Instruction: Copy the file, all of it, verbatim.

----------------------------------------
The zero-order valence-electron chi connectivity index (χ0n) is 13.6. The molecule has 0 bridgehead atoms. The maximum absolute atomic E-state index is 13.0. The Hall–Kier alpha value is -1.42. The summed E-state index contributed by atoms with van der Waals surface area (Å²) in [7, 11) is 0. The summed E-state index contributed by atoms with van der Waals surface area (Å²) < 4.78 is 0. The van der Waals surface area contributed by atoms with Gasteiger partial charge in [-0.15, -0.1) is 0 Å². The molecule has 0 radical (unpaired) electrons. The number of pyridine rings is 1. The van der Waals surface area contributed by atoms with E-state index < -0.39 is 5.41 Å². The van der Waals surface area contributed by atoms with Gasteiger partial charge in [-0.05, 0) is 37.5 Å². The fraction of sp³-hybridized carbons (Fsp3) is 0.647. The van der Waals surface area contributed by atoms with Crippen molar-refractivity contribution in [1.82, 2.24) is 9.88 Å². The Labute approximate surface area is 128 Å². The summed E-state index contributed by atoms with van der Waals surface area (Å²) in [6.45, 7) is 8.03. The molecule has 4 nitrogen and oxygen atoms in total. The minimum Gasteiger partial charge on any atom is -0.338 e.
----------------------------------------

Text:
The zero-order valence-electron chi connectivity index (χ0n) is 13.6. The molecule has 0 bridgehead atoms. The maximum absolute atomic E-state index is 13.0. The Hall–Kier alpha value is -1.42. The summed E-state index contributed by atoms with van der Waals surface area (Å²) in [7, 11) is 0. The summed E-state index contributed by atoms with van der Waals surface area (Å²) < 4.78 is 0. The van der Waals surface area contributed by atoms with Gasteiger partial charge in [-0.15, -0.1) is 0 Å². The molecule has 0 radical (unpaired) electrons. The number of pyridine rings is 1. The van der Waals surface area contributed by atoms with E-state index < -0.39 is 5.41 Å². The van der Waals surface area contributed by atoms with Gasteiger partial charge in [-0.05, 0) is 37.5 Å². The fraction of sp³-hybridized carbons (Fsp3) is 0.647. The van der Waals surface area contributed by atoms with Crippen molar-refractivity contribution in [1.82, 2.24) is 9.88 Å². The Labute approximate surface area is 128 Å². The summed E-state index contributed by atoms with van der Waals surface area (Å²) in [6.45, 7) is 8.03. The molecule has 4 nitrogen and oxygen atoms in total. The minimum Gasteiger partial charge on any atom is -0.338 e.